Reflections are only that, reflections, nothing more nothing less. Often these reflections are related to books I read, but occasionally also other things. These are often written very late, very fast,  using notes from my mobile phone, so the grammar and spelling is horrible.

China Daily: Attempts to blame China for cyber attacks 'politically driven'

Below is an article from yesterday that I contributed to:

Link to China Daily.

BEIJING - Recent attempts to blame China for a number of international cyber attacks are groundless and aimed at turning international public opinion against the country, analysts said on Tuesday.

Media reports on China's "cyber attacks" were publicity stunts with a clear political purpose, said Jin Canrong, vice-dean of the School of International Studies at the Beijing-based Renmin University of China.

"Playing up the 'threat' from China is a ploy by politicians to win votes and put more pressure on China in the international community," Jin said.

Large parts of the western media tend to portray China as a villain. As any country that is growing in important China can be seen as a problem or an opportunity. Today however, almost all reporting are negative, Dennis Pamlin, an international advisor and IT expert based in Sweden told China Daily.

Pamlin has begun to analyze covers from major international magazine publications and it looks like there are about 70 percent negative, 20 percent neutral and 10 percent positive.

"This is a serious problem," said Pamlin, "it is important to have a discussion about how media is dealing with the combination of new areas such and China's growing importance and issues like IT and renewable energy, where China is playing an important and often very positive role."

The French Finance Ministry suffered from a cyber attack in December targeting information related to its presidency of the G20, officials said on Monday.

A report on the website of Paris Match magazine claimed that some of the information had been redirected toward "Chinese websites", according to a Reuters report.

Yonhap News Agency, citing a South Korean opposition lawmaker, on Monday claimed that Chinese hackers broke into a computer network of the South Korean Defense Ministry last year and got secret documents on a plan to buy spy drones from the United States.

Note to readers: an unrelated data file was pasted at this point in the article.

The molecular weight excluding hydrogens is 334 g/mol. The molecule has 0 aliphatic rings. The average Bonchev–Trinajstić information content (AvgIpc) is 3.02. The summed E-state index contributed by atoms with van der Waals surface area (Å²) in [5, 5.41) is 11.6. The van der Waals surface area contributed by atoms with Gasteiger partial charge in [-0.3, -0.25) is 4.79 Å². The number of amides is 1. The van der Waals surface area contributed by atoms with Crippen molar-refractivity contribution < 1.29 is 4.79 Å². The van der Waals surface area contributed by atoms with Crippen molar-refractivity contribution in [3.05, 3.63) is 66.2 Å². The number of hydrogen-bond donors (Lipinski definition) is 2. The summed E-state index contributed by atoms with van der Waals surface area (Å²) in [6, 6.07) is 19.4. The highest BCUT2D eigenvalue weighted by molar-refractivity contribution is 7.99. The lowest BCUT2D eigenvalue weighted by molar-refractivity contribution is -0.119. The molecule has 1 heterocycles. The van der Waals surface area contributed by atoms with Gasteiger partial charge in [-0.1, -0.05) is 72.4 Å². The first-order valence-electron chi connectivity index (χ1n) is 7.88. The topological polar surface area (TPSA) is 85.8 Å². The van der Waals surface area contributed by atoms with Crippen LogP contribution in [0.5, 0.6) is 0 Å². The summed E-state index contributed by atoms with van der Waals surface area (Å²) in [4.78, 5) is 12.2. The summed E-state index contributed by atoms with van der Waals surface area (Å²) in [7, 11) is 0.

David Fouquet, director of Brussels-based Asia-Europe Project Information Service said that such allegations should be treated very carefully and with some skepticism.

"There are accusations of this type virtually every week, which are never completely verified there is considerable confusion, misinformation even manipulation in this sector," Fouquet added.

"China is likely to once again be made a scapegoat for the hacking attacks," said Cui Baojiang, an expert on information security with Beijing University of Posts and Telecommunications.

"Hackers usually connect to overseas servers several times to hide their attacks. China's cyber security technology is so weak that international hackers usually use servers based in China to hide themselves and wage attacks," Cui said.

"Many groups are interested in getting hold of information and can use innocent peoples' computers to do this," said Dennis Pamlin.

Server protection technology is underdeveloped in China, so it is much easier for international hackers to break into servers based in China, Cui said.

"Internet users in China fail to pay enough attention to cyber security," added Cui.

"The amount of Chinese Internet users as well as computers (servers) is so large, which provides more chances for international hackers."

Fouquet said that the international community should cooperate to address cyber security in the same way that it deals with issues such as arms control or disarmament, before it gets out of control.

At the January summit between Chinese President Hu Jintao and his US counterpart Barack Obama in Washington, both sides agreed to examine the problem, while Russia is also taking steps on this issue, he added.